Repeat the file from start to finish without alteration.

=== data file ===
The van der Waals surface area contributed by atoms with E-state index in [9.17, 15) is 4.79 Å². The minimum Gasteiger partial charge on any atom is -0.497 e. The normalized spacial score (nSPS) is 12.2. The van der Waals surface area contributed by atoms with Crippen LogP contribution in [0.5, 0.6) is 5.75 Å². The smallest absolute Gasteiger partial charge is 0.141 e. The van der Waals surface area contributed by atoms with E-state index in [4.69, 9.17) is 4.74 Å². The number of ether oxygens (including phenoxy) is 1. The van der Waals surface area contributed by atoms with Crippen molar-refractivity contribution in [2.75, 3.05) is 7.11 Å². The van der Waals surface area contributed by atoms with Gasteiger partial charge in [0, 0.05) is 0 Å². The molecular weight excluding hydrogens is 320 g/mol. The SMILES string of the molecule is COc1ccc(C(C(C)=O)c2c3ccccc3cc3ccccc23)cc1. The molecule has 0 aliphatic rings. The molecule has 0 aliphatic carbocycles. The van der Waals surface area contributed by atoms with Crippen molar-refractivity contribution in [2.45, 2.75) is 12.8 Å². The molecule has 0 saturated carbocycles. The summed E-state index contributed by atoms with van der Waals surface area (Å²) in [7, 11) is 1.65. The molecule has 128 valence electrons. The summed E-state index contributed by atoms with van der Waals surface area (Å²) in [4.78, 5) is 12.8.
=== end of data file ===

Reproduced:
The van der Waals surface area contributed by atoms with E-state index in [9.17, 15) is 4.79 Å². The minimum Gasteiger partial charge on any atom is -0.497 e. The normalized spacial score (nSPS) is 12.2. The van der Waals surface area contributed by atoms with Crippen LogP contribution in [0.5, 0.6) is 5.75 Å². The smallest absolute Gasteiger partial charge is 0.141 e. The van der Waals surface area contributed by atoms with E-state index in [4.69, 9.17) is 4.74 Å². The number of ether oxygens (including phenoxy) is 1. The van der Waals surface area contributed by atoms with Crippen molar-refractivity contribution in [2.75, 3.05) is 7.11 Å². The van der Waals surface area contributed by atoms with Gasteiger partial charge in [0, 0.05) is 0 Å². The molecular weight excluding hydrogens is 320 g/mol. The SMILES string of the molecule is COc1ccc(C(C(C)=O)c2c3ccccc3cc3ccccc23)cc1. The molecule has 0 aliphatic rings. The molecule has 0 aliphatic carbocycles. The van der Waals surface area contributed by atoms with Crippen molar-refractivity contribution in [2.45, 2.75) is 12.8 Å². The molecule has 0 saturated carbocycles. The summed E-state index contributed by atoms with van der Waals surface area (Å²) in [7, 11) is 1.65. The molecule has 128 valence electrons. The summed E-state index contributed by atoms with van der Waals surface area (Å²) in [4.78, 5) is 12.8.